Amanda: I will without a doubt be taking part in the festivities! I can’t wait for opening ceremonies! I will be flying to Copenhagen after opening ceremonies for a few days of training. When I get back to London I will be in my pre-event training so will be focused solely on my match. I compete on the 4th so will have plenty of time afterwards to enjoy the rest of the Olympics!

• You have to know that you have been elevated to the level of inspiration and role model to other young women in the shooting sports across the country. (My daughters are too young to be shooters, but they think you’re a princess with a gun; right next to Cinderella, and Ariel the mermaid.) Yet you seem to be a very down to earth, regular (your words) “Girly-girl”. What’s that like to find yourself on a pedestal?
Amanda: I’m not any different than I was before, and I never will be! As for your daughters…that may be the greatest thing I’ve heard in a while! I always dreamed of being a princess, so a princess with guns is really the ultimate for me. I’ve always tried to be a good role model for women and young girls. I love getting people involved in the sport and showing people that there’s no certain person that it takes to become great. For me, the best part of shooting is the people I meet and the experiences I have with those people. No matter what accomplishments I’ve had in my life, I have always stayed the same. I stay true to my personality, and I have been pinned as a girly-girl with guns, but I love it. It’s who I am and it’s different! If I can inspire girls to be themselves and embrace who they are and strive to excel in something, then I’ve done my job right.

• You’ve made mention in a few places to your faith as a part of your life as a competitor. When you’re on the firing line, how do you bring that part of your life and meld it with your intensity as a competitor?
Amanda: I am a very faithful girl. It has become a huge part of my life especially in the last year. I spend a lot of time reading through the bible and finding answers to a lot of my questions. A lot of my confidence comes from reading the bible. I found a favorite part of the bible that I read every night before I go to bed. Phillipians 4:4-13 which talks about not being anxious and let God know what your requests are. I make sure to pray thanking God for everything He has brought into my life, and then let Him know what I think I want – like making the Olympic Team. That section ends in, “I can do all things through Him who strengthens me.” I think about that last part a lot. Throughout my match I say little prayers asking God to be with me and to be my strength. It helps relieve some of my nerves and reminds me that God has a plan for me. So instead I shoot for myself and do the best I can. Prayer is a big part of my life and a part of my match plan. It’s what works for me. It’s who I am.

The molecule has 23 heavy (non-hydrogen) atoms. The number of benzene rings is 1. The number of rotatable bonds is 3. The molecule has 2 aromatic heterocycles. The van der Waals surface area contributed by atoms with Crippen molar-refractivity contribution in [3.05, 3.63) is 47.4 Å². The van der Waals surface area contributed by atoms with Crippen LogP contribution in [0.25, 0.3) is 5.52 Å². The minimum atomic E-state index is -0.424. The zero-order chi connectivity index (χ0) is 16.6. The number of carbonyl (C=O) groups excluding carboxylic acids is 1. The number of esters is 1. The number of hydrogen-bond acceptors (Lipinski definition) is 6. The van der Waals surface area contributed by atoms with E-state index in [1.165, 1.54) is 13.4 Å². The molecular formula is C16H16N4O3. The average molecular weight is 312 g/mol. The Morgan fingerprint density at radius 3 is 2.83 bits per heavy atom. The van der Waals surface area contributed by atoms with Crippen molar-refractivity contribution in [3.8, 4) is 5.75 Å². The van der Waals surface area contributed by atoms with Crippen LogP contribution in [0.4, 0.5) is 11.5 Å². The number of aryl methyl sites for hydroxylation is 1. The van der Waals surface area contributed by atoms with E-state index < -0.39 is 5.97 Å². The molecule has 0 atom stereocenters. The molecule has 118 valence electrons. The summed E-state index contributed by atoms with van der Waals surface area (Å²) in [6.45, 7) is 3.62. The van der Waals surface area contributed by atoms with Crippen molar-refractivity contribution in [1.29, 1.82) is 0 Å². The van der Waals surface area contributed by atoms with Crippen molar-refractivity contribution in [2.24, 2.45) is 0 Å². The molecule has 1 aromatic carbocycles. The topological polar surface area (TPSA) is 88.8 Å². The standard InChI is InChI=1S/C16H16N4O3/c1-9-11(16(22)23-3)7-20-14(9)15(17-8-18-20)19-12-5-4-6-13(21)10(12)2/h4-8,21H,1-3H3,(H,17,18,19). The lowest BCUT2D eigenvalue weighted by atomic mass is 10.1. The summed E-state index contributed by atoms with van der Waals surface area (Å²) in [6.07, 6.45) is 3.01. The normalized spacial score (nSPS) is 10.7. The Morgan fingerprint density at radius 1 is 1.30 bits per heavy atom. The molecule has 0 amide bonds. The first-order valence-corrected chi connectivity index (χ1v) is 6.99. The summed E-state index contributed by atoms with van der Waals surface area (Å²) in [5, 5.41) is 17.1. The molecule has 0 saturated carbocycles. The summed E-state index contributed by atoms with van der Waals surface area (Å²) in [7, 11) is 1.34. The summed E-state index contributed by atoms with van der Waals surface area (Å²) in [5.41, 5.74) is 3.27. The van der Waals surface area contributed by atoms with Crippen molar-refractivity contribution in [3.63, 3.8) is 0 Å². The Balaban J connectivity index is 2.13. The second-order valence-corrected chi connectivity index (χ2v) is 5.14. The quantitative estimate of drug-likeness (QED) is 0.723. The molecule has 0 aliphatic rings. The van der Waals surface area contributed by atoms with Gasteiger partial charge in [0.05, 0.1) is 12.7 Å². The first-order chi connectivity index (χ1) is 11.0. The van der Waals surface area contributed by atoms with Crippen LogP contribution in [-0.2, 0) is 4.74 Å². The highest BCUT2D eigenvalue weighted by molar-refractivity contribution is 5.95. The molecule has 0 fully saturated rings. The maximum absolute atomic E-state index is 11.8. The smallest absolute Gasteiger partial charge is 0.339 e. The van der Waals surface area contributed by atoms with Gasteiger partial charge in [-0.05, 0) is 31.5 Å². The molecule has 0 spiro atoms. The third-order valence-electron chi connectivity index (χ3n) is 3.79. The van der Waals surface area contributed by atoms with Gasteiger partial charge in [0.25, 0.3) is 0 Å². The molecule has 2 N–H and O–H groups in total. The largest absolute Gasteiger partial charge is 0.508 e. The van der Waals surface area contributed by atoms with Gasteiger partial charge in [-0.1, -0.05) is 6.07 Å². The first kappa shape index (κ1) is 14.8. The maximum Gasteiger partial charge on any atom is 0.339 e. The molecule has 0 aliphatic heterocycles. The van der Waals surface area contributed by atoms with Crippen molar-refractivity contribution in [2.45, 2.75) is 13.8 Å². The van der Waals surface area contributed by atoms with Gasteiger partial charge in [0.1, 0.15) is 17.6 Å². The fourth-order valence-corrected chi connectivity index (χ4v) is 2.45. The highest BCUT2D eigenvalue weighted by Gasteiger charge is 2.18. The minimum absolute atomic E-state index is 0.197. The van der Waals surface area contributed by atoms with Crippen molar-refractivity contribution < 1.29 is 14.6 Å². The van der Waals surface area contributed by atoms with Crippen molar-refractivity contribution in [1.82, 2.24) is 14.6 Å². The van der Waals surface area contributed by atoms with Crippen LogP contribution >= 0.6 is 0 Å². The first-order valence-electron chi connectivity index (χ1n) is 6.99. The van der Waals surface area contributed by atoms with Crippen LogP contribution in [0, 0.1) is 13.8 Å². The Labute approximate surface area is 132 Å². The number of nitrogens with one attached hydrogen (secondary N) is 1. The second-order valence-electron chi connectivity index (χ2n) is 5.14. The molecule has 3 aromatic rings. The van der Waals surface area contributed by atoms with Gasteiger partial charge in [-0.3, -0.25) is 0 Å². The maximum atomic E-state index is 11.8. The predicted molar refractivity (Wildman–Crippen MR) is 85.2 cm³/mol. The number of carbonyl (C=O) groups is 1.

• WHEN you’re up on the medal stand and they begin to play our national anthem, what thoughts do you think will be going through your mind?
Amanda: That would be an emotional experience for me. It’s something I’ve dreamed of my entire life. I would think about my dad and mom and all the hard work we did together to get there. I would think about all the people that supported me and wouldn’t give a single thought to all the people that didn’t. It’s something not many Americans get to do and I would feel so proud to be up there.

• What are your plans after the Olympics? Are you returning to Ohio State? Will there (hopefully) be another Olympics for you?
Amanda: I still have one more year of school after the Olympics! I will be back at Ohio State as a senior. I will definitely keep shooting, it’s a sport for life. We will see where my life goes in the next four years, but I would love to represent the U.S. in the Olympics at least one more time. I’m so young, there might be a few more in me.